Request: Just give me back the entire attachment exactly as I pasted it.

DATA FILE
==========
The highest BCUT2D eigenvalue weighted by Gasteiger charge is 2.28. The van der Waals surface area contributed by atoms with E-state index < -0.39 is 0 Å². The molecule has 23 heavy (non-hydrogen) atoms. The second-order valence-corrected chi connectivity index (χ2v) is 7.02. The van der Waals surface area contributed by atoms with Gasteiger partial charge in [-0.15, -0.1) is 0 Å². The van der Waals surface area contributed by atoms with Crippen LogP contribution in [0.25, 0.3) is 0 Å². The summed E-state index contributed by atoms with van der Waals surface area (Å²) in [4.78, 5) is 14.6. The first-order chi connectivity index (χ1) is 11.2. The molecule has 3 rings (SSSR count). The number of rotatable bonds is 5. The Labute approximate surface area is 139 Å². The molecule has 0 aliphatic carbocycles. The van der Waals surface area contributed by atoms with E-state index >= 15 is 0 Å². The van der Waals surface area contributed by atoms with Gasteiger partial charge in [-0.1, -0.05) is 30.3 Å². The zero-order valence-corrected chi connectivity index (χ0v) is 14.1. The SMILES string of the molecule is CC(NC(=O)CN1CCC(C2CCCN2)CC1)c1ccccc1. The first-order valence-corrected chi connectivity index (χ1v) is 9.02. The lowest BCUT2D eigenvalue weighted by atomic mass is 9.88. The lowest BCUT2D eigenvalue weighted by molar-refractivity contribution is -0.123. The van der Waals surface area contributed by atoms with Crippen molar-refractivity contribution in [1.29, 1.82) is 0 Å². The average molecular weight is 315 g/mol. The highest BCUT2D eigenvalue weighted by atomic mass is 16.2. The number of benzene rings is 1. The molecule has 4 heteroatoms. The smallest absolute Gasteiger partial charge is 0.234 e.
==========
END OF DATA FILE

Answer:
The highest BCUT2D eigenvalue weighted by Gasteiger charge is 2.28. The van der Waals surface area contributed by atoms with E-state index < -0.39 is 0 Å². The molecule has 23 heavy (non-hydrogen) atoms. The second-order valence-corrected chi connectivity index (χ2v) is 7.02. The van der Waals surface area contributed by atoms with Gasteiger partial charge in [-0.15, -0.1) is 0 Å². The van der Waals surface area contributed by atoms with Crippen LogP contribution in [0.25, 0.3) is 0 Å². The summed E-state index contributed by atoms with van der Waals surface area (Å²) in [4.78, 5) is 14.6. The first-order chi connectivity index (χ1) is 11.2. The molecule has 3 rings (SSSR count). The number of rotatable bonds is 5. The Labute approximate surface area is 139 Å². The molecule has 0 aliphatic carbocycles. The van der Waals surface area contributed by atoms with E-state index >= 15 is 0 Å². The van der Waals surface area contributed by atoms with Gasteiger partial charge in [-0.1, -0.05) is 30.3 Å². The zero-order valence-corrected chi connectivity index (χ0v) is 14.1. The SMILES string of the molecule is CC(NC(=O)CN1CCC(C2CCCN2)CC1)c1ccccc1. The first-order valence-corrected chi connectivity index (χ1v) is 9.02. The lowest BCUT2D eigenvalue weighted by atomic mass is 9.88. The lowest BCUT2D eigenvalue weighted by molar-refractivity contribution is -0.123. The van der Waals surface area contributed by atoms with Crippen molar-refractivity contribution in [1.29, 1.82) is 0 Å². The average molecular weight is 315 g/mol. The highest BCUT2D eigenvalue weighted by atomic mass is 16.2. The number of benzene rings is 1. The molecule has 4 heteroatoms. The smallest absolute Gasteiger partial charge is 0.234 e.